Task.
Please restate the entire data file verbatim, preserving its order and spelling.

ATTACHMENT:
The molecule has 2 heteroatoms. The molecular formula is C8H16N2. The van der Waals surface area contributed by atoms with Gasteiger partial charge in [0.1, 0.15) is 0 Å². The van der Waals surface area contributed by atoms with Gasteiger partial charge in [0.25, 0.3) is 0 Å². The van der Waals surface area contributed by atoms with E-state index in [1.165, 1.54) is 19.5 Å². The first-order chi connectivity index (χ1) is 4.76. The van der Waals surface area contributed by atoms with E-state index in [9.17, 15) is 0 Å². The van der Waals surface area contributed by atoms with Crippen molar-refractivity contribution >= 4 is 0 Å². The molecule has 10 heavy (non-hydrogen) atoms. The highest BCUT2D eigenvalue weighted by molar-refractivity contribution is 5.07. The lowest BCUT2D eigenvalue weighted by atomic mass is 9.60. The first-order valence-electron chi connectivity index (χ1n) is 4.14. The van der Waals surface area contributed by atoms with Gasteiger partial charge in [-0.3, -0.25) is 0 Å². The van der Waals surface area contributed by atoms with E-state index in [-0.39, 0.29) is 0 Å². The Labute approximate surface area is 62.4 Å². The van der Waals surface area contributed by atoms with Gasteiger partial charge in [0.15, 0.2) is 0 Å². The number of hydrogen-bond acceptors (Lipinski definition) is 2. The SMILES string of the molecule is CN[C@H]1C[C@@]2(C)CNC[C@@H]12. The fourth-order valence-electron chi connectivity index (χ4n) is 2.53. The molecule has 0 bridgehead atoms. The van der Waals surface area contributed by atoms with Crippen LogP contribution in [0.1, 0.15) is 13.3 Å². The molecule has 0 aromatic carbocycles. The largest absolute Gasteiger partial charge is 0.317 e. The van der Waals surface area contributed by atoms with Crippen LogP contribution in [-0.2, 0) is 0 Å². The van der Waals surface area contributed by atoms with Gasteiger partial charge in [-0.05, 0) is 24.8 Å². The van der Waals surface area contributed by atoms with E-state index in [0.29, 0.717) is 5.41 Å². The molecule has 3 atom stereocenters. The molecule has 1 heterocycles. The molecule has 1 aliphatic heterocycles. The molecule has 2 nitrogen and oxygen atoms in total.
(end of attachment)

The molecule has 2 heteroatoms. The molecular formula is C8H16N2. The van der Waals surface area contributed by atoms with Gasteiger partial charge in [0.1, 0.15) is 0 Å². The van der Waals surface area contributed by atoms with Gasteiger partial charge in [0.25, 0.3) is 0 Å². The van der Waals surface area contributed by atoms with E-state index in [1.165, 1.54) is 19.5 Å². The first-order chi connectivity index (χ1) is 4.76. The van der Waals surface area contributed by atoms with E-state index in [9.17, 15) is 0 Å². The van der Waals surface area contributed by atoms with Crippen molar-refractivity contribution >= 4 is 0 Å². The molecule has 10 heavy (non-hydrogen) atoms. The highest BCUT2D eigenvalue weighted by molar-refractivity contribution is 5.07. The lowest BCUT2D eigenvalue weighted by atomic mass is 9.60. The first-order valence-electron chi connectivity index (χ1n) is 4.14. The van der Waals surface area contributed by atoms with Gasteiger partial charge in [-0.3, -0.25) is 0 Å². The van der Waals surface area contributed by atoms with E-state index in [-0.39, 0.29) is 0 Å². The Labute approximate surface area is 62.4 Å². The van der Waals surface area contributed by atoms with Gasteiger partial charge in [0.15, 0.2) is 0 Å². The number of hydrogen-bond acceptors (Lipinski definition) is 2. The SMILES string of the molecule is CN[C@H]1C[C@@]2(C)CNC[C@@H]12. The fourth-order valence-electron chi connectivity index (χ4n) is 2.53. The molecule has 0 bridgehead atoms. The van der Waals surface area contributed by atoms with Crippen LogP contribution in [0.1, 0.15) is 13.3 Å². The molecule has 0 aromatic carbocycles. The largest absolute Gasteiger partial charge is 0.317 e. The van der Waals surface area contributed by atoms with Crippen LogP contribution in [-0.2, 0) is 0 Å². The van der Waals surface area contributed by atoms with Gasteiger partial charge in [-0.05, 0) is 24.8 Å². The van der Waals surface area contributed by atoms with E-state index in [0.29, 0.717) is 5.41 Å². The molecule has 3 atom stereocenters. The molecule has 1 heterocycles. The molecule has 1 aliphatic heterocycles. The molecule has 2 nitrogen and oxygen atoms in total.